It’s the most complex form of easy listening, and that’s meant as a compliment. Tolling the line that blurs soft-core blues and jazz with acoustic guitars, sentimental flavors and an inherent beauty that only few can truly portray. You’re either born with it or you’re not. It can be exciting and bland, difficult and simple, intriguing and predictable.
Washington area musician Laura Baron has perfected this formula. Whatever it entails, whatever it embodies, the singer is a master of her craft, a craft, it must be noted, that is much harder to pull off than it first appears to be. Too often dismissed as a public radio trope reserved for only pretentious ears and middle-aged poets who wear multiple scarves during summer months, the easy listening, influences-heavy road is one often traveled, yet rarely conquered.
Yet with her latest 11-song set, “Heart of the Great Unknown,” Baron has no problem exploring the depths of that path. Imperative to her engine is that voice of hers, a chameleon-like tenor that has no fear of emotion or the bounds typically tied to genre labels. She transcends them with her deep, affecting croons, no matter the route, no matter the territory.
The best moments come when she decides to veer into the jazz world. Opener “Your Hands” is as moody as they come with its light guitar picking and elegant piano playing. By the time the brush-heavy drums appear, the dark atmosphere is already set for the arrival of some 1940s-era horns that only spice up the glamour these three minutes and 37 seconds exude.
“Tell Me More” and “Fever,” meanwhile, sound like the genesis of a “Mad Men” soundtrack. Her voice is seductive, slithering through the swing with so much confidence and imagination that even the scats never feel overdone. The former, a retrograde calypso-heavy original that beams sunshine, contrasts brilliantly with the latter, a 1956 Cooley/Blackwell treasure smothered in sultry smoke as Baron’s understated approach defines the performance’s murky mood.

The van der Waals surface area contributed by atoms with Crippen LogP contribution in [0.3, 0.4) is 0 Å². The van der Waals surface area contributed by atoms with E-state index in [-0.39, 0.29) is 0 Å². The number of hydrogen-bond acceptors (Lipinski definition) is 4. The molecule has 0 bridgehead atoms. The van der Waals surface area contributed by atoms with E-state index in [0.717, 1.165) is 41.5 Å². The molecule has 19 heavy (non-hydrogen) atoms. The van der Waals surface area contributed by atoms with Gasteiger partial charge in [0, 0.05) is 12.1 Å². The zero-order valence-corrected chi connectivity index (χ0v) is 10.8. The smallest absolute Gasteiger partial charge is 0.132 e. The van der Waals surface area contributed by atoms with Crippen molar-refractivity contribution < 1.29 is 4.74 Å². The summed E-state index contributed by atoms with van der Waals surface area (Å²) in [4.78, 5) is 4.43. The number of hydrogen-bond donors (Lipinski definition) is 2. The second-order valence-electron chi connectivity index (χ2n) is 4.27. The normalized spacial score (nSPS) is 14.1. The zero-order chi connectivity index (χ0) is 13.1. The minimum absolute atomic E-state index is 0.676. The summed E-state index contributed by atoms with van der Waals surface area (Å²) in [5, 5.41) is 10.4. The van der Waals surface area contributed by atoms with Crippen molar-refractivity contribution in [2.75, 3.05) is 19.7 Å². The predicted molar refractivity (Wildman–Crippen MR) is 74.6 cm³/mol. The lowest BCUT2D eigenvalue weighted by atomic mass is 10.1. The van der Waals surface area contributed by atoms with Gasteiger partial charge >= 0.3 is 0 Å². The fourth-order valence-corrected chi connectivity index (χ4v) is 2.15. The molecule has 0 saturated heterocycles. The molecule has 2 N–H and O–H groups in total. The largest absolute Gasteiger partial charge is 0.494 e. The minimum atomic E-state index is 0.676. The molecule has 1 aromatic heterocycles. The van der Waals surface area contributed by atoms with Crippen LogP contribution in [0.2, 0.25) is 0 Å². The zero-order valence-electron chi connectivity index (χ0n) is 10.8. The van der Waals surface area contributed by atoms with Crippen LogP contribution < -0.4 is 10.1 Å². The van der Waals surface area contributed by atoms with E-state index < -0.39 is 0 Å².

From there, things morph into a more traditional setting. “A Little Note” is a fine version of adult-contemporary with its pop sensibilities and tight structure. The empowering narrative Baron’s voice tells over the sparsity of mandolin is perfect for a Lilith Fair stage near you. “Sometimes You’re Humble” and “Never Meant to Know” both take that simplicity and strip it down to tender folk with the addition of strings (“Know”) and the innocence of the singer’s purposely plaintive voice (“Humble”).
Even a nod toward world music succeeds. “Heart of the Great Unknown (Song for Ruchi)” might be lyrically suspect (occasional pushes for overt dramatics sometimes get in the way of Baron’s natural talent), but the Indian influences are as good as any you might be able to find this side of the beltway as they accentuate Baron’s versatility in tone. One tabla and a wooden flute later, and what you have is a great change of pace on a record not afraid to embark on roads littered with difference. Impressively, the track that precedes it, “Build Me a Fire,” works as a straight boogie that again makes good use of those horns. Like the seasoned veteran of the performance universe that she is, the songwriter blends into traditional blues competently and affectingly to get her point. It all adds up to a type of embarrassment of riches, her talents expanding the definition of the word “bounds.”
Why? Because Laura Baron’s latest record knows nothing of what they are. On an album devoid of all fear, the artist only rarely slips up, though when a set of songs appears this ambitious, it’s almost unfair to consider any possible discrepancies with a heavy hand. Folky. Jazzy. Worldly. Bluesy. Poppy. The record never overreaches, even when it seems like it should.
Indeed, the only thing easy about this kind of stuff is the listening. It’s the creating part that’s hard. And as “Heart of the Great Unknown” proves without any shadow of a doubt, Laura Baron has that part of the equation darn near perfected.
*** 3 OUT OF 4 STARS ***